hal_input − control HAL pins with any Linux input device, including USB HID devices


loadusr hal_input [-KRAL] inputspec ...


hal_input is an interface between HAL and any Linux input device, including USB HID devices. For each device named, hal_input creates pins corresponding to its keys, absolute axes, and LEDs. At a fixed rate of approximately 10ms, it synchronizes the device and the HAL pins.


The inputspec may be in one of several forms:

A string S

A substring or shell-style pattern match will be tested against the "name" of the device, the "phys" (which gives information about how it is connected), and the "id", which is a string of the form "Bus=... Vendor=... Product=... Version=...". You can view the name, phys, and id of attached devices by executing less /proc/bus/input/devices. Examples:

"Vendor=001f Product=0001"

A number N

This opens /dev/input/eventN. Except for devices that are always attached to the system, this number may change over reboots or when the device is removed. For this reason, using an integer is not recommended.

When several devices are identified by the same string, add ":N" where N is the index of the desired device. For example, if Mouse matches input3 and input10, then Mouse and Mouse:0 select input3. Specifying mouse:1 selects input10.

For devices that appear as multiple entries in /dev/input, these indices are likely to stay the same every time. For multiple identical devices, these indices are likely to depend on the insertion order, but stay the same across reboots as long as the devices are not moved to different ports or unplugged while the machine is booted.

If the first character of the inputspec is a "+", then hal_input requests exclusive access to the device. The first device matching an inputspec is used. Any number of inputspecs may be used.

A subset option may preceed each inputspec. The subset option begins with a dash. Each letter in the subset option specifies a device feature to include. Features that are not specified are excluded. For instance, to export keyboard LEDs to HAL without exporting keys, use

hal_input -L keyboard ...


EV_KEY (buttons and keys). Subset -K

EV_ABS (absolute analog inputs). Subset -A

EV_REL (relative analog inputs). Subset -R

EV_LED (LED outputs). Subset -L


For buttons

input.N.btn-name bit out

input.N.btn-name-not bit out

Created for each button on the device.

For keys



Created for each key on the device.

For absolute axes

input.N.abs-name-counts s32 out

input.N.abs-name-position float out

input.N.abs-name-scale parameter float rw

input.N.abs-name-offset parameter float rw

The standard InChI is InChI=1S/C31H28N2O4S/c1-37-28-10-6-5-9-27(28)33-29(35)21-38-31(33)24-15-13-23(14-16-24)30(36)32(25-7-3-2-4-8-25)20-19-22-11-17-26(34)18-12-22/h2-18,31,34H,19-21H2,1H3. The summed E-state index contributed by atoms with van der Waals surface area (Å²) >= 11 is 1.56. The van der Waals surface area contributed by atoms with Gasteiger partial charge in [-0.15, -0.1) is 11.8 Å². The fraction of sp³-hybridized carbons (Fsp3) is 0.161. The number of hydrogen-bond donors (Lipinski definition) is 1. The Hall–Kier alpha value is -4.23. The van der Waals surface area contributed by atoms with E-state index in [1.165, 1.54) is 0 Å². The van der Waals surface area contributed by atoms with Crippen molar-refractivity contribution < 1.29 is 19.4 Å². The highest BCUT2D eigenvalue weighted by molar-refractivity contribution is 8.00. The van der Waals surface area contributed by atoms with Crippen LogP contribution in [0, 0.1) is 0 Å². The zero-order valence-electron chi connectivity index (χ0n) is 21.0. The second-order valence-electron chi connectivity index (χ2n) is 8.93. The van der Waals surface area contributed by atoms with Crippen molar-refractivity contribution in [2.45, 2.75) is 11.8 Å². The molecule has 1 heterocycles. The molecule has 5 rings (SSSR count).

input.N.abs-name-fuzz parameter s32 rw

input.N.abs-name-flat parameter s32 rw

input.N.abs-name-min parameter s32 r

input.N.abs-name-max parameter s32 r

Created for each absolute axis on the device. Device positions closer than flat to offset are reported as offset in counts, and counts does not change until the device position changes by at least fuzz. The position is computed as position = (counts - offset) / scale. The default value of scale and offset map the range of the axis reported by the operating system to [-1,1]. The default values of fuzz and flat are those reported by the operating system. The values of min and max are those reported by the operating system.

For relative axes

input.N.rel-name-counts s32 out

input.N.rel-name-position float out

input.N.rel-name-reset bit in

input.N.rel-name-scale parameter float rw

input.N.rel-name-absolute parameter s32 rw

input.N.rel-name-precision parameter s32 rw

input.N.rel-name-last parameter s32 rw

Created for each relative axis on the device. As long as reset is true, counts is reset to zero regardless of any past or current axis movement. Otherwise, counts increases or decreases according to the motion of the axis. counts is divided by position-scale to give position. The default value of position is 1. There are some devices, notably scroll wheels, which return signed values with less resolution than 32 bits. The default value of precision is 32. precision can be set to 8 for a device that returns signed 8 bit values, or any other value from 1 to 32. absolute, when set true, ignores duplicate events with the same value. This allows for devices that repeat events without any user action to work correctly. last shows the most recent count value returned by the device, and is used in the implementation of absolute.

For LEDs

input.N.led-name bit out

input.N.led-name-invert parameter bit rw

Created for each LED on the device.


By default, the input devices may not be accessible to regular users--hal_input requires read-write access, even if the device has no outputs. To change the default permission of a device, add a new file to /etc/udev/rules.d to set the device’s GROUP to "plugdev". You can do this for all input devices with this rule:

SUBSYSTEM=="input", mode="0660", group="plugdev"

You can also make more specific rules for particular devices. For instance, a SpaceBall input device uses the ’spaceball’ kernel module, so a udev entry for it would read:

DRIVER=="spaceball", MODE="0660", GROUP="plugdev"

the next time the device is attached to the system, it will be accessible to the "plugdev" group.

For USB devices, the udev line would refer to the device’s Vendor and Product values, such as

SYSFS{idProduct}=="c00e", SYSFS{idVendor}=="046d", MODE="0660", GROUP="plugdev"

for a particular logictech-brand mouse.

For more information on writing udev rules, see udev(8).


The initial state of keys, buttons, and absolute axes are erroneously reported as FALSE or 0 until an event is received for that key, button, or axis.